Step 4: Two days later, skim off floating seeds and remove.
Step 5: Wait a few more days until a film forms on the surface (fermentation* process).
Step 6: Strain the pulp through a screen until seeds separate. Spread onto labeled plate until dry for a few days.
Step 7: Label a paper mailing envelope and add seeds. Make sure to include the date.
Your seeds can last up to 4 years if stored in a cool, dry, dark place. Did you save any seeds using this post? If so, please tell us how you did in the comments below!
Vegetables such as peppers, eggplants, and melons are much easier to save than tomato seeds. Just remove and spread them out to dry. Squash seeds are also easy, but may need a little bit of cleaning by straining and rinsing with water.
Wow! Its been a busy, productive year. The University of California Cooperative Extension (UCCE) Stanislaus County Master Gardener Program started it's first training class in January of 2019. Twenty-three Master Gardeners graduated in June and have been volunteering in the community ever since.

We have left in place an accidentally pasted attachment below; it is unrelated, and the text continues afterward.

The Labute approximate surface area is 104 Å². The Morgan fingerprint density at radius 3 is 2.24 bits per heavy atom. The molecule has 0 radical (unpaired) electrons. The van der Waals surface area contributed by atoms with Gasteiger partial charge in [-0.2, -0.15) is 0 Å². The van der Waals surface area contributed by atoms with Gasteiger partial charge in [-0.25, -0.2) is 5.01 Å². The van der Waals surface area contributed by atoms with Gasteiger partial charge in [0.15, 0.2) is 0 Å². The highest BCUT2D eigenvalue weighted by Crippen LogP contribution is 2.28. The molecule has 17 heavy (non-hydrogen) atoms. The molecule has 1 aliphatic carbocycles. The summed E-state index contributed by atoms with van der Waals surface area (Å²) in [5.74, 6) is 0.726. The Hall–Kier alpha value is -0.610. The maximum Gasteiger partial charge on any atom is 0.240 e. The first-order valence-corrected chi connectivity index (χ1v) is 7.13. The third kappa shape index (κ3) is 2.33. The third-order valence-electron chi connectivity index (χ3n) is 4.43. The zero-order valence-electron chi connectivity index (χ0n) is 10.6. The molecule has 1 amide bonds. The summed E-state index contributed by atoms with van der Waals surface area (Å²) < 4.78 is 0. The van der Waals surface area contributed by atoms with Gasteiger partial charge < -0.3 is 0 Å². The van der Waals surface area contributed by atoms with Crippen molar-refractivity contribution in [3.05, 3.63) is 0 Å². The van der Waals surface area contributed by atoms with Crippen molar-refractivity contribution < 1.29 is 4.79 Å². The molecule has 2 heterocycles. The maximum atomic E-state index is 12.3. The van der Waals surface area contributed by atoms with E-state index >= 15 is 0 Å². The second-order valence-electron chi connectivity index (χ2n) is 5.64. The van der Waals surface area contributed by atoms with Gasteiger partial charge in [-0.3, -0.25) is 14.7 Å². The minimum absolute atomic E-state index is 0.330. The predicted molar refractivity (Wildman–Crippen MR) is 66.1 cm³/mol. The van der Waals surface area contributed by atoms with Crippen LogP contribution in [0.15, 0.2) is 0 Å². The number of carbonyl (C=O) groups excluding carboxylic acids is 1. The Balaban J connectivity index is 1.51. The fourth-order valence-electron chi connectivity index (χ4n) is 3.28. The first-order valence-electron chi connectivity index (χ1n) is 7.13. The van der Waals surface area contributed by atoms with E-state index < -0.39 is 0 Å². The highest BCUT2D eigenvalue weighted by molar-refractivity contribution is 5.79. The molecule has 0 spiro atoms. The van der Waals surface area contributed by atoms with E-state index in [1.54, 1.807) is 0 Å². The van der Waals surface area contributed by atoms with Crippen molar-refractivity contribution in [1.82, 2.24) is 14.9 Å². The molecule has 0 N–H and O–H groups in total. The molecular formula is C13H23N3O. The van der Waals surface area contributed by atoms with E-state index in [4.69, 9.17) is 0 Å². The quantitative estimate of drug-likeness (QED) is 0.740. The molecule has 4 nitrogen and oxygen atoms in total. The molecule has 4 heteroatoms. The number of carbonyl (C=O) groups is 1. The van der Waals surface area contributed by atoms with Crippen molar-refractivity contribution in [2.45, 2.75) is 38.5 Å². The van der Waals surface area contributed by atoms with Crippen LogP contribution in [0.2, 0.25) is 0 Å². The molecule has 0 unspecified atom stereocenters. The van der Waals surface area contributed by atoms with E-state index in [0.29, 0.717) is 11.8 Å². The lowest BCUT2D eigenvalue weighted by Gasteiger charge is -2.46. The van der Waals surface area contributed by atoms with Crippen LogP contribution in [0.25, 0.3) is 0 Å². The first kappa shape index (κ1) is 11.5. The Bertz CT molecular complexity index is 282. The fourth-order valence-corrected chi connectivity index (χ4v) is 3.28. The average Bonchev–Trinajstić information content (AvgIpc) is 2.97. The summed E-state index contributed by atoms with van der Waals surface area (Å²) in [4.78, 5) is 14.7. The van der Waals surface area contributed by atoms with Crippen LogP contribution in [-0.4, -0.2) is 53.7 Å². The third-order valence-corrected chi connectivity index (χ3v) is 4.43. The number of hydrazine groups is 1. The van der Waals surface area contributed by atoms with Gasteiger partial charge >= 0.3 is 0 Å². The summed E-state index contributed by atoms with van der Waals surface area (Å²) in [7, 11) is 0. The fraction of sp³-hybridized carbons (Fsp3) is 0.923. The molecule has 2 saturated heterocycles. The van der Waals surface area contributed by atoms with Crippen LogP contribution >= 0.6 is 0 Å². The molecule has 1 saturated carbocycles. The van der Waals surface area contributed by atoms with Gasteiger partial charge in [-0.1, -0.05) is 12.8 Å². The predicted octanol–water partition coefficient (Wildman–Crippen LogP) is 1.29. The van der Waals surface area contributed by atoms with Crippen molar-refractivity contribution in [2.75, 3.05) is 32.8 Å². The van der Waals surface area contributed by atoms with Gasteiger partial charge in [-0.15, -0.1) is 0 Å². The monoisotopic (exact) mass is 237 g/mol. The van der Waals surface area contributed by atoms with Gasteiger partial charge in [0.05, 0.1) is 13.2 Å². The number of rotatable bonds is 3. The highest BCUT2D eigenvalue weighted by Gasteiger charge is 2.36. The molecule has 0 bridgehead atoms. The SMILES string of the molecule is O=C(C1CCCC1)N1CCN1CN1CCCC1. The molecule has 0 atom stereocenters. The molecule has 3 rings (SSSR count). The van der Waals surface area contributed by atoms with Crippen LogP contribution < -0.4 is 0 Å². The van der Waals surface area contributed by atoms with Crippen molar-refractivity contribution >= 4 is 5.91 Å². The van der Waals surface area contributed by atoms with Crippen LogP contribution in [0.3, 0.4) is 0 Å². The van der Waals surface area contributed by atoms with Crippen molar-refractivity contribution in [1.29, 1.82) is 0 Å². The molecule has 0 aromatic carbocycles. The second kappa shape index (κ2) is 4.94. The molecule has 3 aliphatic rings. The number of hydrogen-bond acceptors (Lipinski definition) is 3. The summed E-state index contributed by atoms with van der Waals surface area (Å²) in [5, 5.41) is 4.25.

Before you read a synopsis of what we've been up to, I'd like to ask you to support our programs. #GivingTuesday is TODAY! Help us continue on our mission by visiting http://bit.ly/MGStanislaus to give directly to our program. If you give early, ANR will MATCH your donation!
Here are just a few of the events and classes we've held so far:
July 2019 - Stanislaus County Fair
We were excited to have a booth in front of the horticulture building to announce the start of our program! We connected with over 350 people in just a few days! This was a great way to recruit volunteers for our 2020 class.